The analysis yielded three categories concerning characteristics of successful changes: having the opportunity to influence the change; being prepared for the change; valuing the change. The findings regarding these characteristics were equally applicable to the physicians, registered nurses and assistant nurses, with few notable differences among the three professional categories. The quotes are attributed to the physicians (P), registered nurses (RN) and assistant nurses (AN), who were interviewed, numbered from 1 to 30.

Having the opportunity to influence the change

The health care professionals emphasized the importance of having the opportunity to influence organizational changes that are implemented. Changes that were initiated by the professionals themselves were considered the easiest and rarely encountered resistance on the part of health care professionals. A physician (4P) described the importance of “bottom-up” changes, “I think one is particularly responsive to issues that are being raised in the organization from the ground up. It is from there, I think, most often the smartest ideas will emerge, but then it is important to ensure that you are responsive and assess [the ideas].” An assistant nurse (1AN) expressed a similar view, “It’s a good change, I believe, [if] it’s a change that has occurred with me being involved from the start and built [from there].” The health care professionals suggested that they are most knowledgeable about their work, putting them in an optimal position to identify relevant problems and initiate appropriate changes.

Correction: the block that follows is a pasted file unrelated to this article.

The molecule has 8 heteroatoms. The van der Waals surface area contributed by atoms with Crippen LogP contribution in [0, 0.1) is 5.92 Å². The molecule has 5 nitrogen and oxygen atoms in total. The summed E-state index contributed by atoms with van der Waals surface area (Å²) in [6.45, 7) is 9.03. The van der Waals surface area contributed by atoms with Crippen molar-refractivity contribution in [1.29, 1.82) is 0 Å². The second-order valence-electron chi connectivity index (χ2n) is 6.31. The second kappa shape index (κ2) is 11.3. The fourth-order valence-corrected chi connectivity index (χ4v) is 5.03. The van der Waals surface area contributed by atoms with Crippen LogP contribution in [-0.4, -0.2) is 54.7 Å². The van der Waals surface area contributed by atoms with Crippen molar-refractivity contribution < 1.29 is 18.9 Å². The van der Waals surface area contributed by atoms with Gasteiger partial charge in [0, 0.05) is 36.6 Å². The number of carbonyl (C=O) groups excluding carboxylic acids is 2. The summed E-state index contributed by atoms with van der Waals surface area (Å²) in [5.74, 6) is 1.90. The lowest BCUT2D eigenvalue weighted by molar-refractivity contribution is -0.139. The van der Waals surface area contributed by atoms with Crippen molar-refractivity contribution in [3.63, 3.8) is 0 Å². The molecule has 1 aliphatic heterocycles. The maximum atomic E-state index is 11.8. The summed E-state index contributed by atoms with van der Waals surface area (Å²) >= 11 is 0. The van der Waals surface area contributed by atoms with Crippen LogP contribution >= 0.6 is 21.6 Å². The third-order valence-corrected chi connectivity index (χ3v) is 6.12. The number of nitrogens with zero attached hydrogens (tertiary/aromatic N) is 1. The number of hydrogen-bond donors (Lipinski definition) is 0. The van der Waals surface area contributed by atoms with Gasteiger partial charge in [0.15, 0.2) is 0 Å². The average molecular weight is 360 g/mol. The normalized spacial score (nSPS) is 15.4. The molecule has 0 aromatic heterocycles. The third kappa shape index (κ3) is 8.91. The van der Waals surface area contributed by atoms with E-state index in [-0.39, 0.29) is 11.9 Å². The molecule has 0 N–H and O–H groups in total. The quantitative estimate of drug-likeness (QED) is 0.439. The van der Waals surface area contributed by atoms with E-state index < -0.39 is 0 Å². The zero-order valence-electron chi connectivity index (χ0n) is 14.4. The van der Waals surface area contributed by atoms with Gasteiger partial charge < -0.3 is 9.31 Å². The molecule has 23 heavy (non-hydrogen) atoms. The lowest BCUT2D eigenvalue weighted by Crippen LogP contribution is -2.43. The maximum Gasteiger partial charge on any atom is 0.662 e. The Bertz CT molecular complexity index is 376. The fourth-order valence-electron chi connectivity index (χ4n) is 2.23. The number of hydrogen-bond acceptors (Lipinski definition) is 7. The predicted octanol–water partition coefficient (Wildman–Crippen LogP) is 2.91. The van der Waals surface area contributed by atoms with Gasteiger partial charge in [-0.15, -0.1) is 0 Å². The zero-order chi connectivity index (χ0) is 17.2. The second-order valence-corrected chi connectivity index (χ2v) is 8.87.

Concerning organizational changes initiated by the health care management and/or the higher political leadership level in the region, the health care professionals suggested that being involved early in the change process and being able to have an influence throughout the change process contributed to the change’s success. For example, a registered nurse (2RN) said, “If employees are involved from the beginning and believe this [change] is interesting, then I think there is a chance to succeed [with the change].” However, many complained about the difficulty of influencing changes because of the hierarchy of the health care system and the long distance to those in power over most changes. A physician (13P) opinioned, “We don’t have any channels to the political level or other higher management levels. You’re restricted to the head of the clinic to be your spokesperson.” Another physician (23P) complained, “There are administrators or controllers or economists who look into the [health care] system, but they lack knowledge about the actual care work, which makes me angry. They start their project, but don’t involve us.”

Being prepared for the change